Agriculture

World losing 2,000 hectares of farm soil daily to salt damage
October 28, 2014 06:25 AM - United Nations University

Salt-spoiled soils worldwide: 20% of all irrigated lands — an area equal to size of France; Extensive costs include $27 billion+ in lost crop value / year. UNU study identifies ways to reverse damage, says every hectare needed to feed world’s fast-growing population. Every day for more than 20 years, an average of 2,000 hectares of irrigated land in arid and semi-arid areas across 75 countries have been degraded by salt, according to a new study — Economics of Salt-induced Land Degradation and Restoration — published today by the UNU Institute for Water, Environment and Health (UNU-INWEH).

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Does the public trust what scientists say?
October 6, 2014 03:58 PM - Princeton University

If scientists want the public to trust their research suggestions, they may want to appear a bit "warmer," according to a new review published by Princeton University's Woodrow Wilson School of Public and International Affairs. The review, published in the Proceedings of the National Academy of Sciences (PNAS), shows that while Americans view scientists as competent, they are not entirely trusted. This may be because they are not perceived to be friendly or warm.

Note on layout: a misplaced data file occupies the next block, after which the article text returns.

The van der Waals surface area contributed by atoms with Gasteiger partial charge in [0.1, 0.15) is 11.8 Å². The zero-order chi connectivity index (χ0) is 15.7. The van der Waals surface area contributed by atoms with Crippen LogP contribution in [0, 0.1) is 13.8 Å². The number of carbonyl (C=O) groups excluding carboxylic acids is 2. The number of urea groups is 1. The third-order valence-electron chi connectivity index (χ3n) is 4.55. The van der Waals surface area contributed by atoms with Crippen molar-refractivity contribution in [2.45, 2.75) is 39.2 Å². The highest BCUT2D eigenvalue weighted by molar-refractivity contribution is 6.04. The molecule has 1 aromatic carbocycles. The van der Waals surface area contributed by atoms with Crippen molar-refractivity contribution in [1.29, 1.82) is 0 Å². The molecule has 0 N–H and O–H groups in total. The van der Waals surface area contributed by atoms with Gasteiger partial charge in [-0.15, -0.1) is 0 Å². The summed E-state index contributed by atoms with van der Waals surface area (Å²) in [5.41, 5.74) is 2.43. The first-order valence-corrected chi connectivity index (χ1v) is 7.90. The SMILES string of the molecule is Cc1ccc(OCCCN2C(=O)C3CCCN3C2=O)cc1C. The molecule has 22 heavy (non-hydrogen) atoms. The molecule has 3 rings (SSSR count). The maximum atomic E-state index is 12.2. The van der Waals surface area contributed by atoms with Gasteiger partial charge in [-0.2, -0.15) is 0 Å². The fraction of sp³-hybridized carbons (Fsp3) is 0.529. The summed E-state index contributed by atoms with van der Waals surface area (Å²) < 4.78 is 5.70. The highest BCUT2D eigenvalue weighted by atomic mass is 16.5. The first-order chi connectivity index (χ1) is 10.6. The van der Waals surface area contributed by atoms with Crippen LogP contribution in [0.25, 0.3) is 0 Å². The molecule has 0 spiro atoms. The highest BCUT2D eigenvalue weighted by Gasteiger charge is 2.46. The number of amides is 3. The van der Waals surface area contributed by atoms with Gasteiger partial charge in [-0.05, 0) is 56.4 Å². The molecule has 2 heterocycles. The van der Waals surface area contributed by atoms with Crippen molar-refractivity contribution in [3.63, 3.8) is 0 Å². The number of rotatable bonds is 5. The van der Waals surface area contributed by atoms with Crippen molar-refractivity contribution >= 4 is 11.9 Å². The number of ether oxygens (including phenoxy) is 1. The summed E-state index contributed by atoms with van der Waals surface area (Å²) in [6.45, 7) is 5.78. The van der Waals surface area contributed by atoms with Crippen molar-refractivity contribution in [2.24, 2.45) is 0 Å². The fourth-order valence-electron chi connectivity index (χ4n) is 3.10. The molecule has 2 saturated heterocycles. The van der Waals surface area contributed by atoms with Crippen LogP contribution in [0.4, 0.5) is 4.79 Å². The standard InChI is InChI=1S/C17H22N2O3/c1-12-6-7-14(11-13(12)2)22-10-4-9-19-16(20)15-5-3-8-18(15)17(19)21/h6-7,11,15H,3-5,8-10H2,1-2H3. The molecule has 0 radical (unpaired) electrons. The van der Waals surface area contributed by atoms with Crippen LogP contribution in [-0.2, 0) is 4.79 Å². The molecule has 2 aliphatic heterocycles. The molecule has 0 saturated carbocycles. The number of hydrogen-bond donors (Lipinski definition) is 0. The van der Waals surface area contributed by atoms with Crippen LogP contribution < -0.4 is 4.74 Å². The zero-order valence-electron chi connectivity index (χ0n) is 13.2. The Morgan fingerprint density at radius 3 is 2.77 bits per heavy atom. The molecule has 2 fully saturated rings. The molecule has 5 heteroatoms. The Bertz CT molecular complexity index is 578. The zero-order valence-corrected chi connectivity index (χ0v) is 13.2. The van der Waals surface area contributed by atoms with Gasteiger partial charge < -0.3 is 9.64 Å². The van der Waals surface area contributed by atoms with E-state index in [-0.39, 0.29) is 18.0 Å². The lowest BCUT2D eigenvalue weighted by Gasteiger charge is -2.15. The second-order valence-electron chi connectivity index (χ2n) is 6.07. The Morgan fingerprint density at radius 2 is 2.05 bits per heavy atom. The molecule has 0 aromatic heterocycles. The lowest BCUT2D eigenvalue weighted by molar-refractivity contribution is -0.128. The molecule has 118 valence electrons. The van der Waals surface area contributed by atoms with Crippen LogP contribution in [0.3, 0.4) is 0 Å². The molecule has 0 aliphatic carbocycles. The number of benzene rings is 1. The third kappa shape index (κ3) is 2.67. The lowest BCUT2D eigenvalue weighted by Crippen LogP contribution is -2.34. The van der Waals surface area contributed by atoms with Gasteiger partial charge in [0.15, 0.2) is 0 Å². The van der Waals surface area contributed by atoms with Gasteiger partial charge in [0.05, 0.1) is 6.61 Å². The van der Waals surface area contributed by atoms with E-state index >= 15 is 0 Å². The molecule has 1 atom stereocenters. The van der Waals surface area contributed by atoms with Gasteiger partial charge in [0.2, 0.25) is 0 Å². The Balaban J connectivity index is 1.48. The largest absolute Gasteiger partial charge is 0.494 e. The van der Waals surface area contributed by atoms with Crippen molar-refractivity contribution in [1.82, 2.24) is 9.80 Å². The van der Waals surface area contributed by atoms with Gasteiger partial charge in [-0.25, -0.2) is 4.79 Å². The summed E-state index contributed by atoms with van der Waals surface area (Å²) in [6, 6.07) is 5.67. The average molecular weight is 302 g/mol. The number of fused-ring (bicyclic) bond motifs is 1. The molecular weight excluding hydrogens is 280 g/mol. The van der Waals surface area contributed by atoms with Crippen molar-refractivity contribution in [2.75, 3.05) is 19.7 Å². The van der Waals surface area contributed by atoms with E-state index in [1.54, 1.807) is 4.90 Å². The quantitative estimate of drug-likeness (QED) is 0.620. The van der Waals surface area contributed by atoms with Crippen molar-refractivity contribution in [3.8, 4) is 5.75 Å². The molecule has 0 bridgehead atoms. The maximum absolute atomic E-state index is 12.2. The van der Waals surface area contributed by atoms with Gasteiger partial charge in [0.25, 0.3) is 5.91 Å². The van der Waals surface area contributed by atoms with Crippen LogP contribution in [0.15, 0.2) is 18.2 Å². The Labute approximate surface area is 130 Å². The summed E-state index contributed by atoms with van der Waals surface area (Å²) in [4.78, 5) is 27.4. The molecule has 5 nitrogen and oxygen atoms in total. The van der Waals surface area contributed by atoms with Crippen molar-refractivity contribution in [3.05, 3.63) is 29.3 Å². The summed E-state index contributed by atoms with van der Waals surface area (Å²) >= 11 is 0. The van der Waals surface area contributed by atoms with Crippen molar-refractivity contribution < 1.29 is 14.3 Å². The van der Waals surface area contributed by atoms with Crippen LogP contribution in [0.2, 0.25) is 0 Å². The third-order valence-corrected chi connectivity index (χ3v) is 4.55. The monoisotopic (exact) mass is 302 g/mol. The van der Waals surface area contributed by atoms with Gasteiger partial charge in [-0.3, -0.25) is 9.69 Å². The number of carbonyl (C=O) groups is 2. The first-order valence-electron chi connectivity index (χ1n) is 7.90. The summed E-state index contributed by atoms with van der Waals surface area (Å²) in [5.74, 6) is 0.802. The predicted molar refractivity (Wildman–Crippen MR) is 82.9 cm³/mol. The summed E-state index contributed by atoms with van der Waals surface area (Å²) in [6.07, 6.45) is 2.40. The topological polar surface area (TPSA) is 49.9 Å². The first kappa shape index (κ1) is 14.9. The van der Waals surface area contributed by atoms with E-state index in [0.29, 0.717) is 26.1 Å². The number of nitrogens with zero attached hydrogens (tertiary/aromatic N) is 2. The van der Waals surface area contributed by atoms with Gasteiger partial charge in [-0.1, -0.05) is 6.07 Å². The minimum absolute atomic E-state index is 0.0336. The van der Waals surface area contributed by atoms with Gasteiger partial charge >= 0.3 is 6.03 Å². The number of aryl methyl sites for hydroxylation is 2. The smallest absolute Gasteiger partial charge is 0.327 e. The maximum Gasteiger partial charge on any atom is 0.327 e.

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SPOTLIGHT

The Aral Desert: Once a Sea - Now, All Dried Up

Anson Mackay, The Ecologist

The Aral Sea is a well known environmental disaster zone. But this year, it got a whole worse, writes Anson Mackay, as its biggest basin dried up completely to expose a toxic, salty wasteland. With continuing irrigation and declining river flows due to climate change, the desert is only set to expand. The Aral Sea has reached a new low, literally and figuratively. New satellite images from NASA show that, for the first time in its recorded history, its largest basin has completely dried up. However, the Aral Sea has an interesting history - and as recently as 600-700 years ago it was as small, if not smaller, than today.

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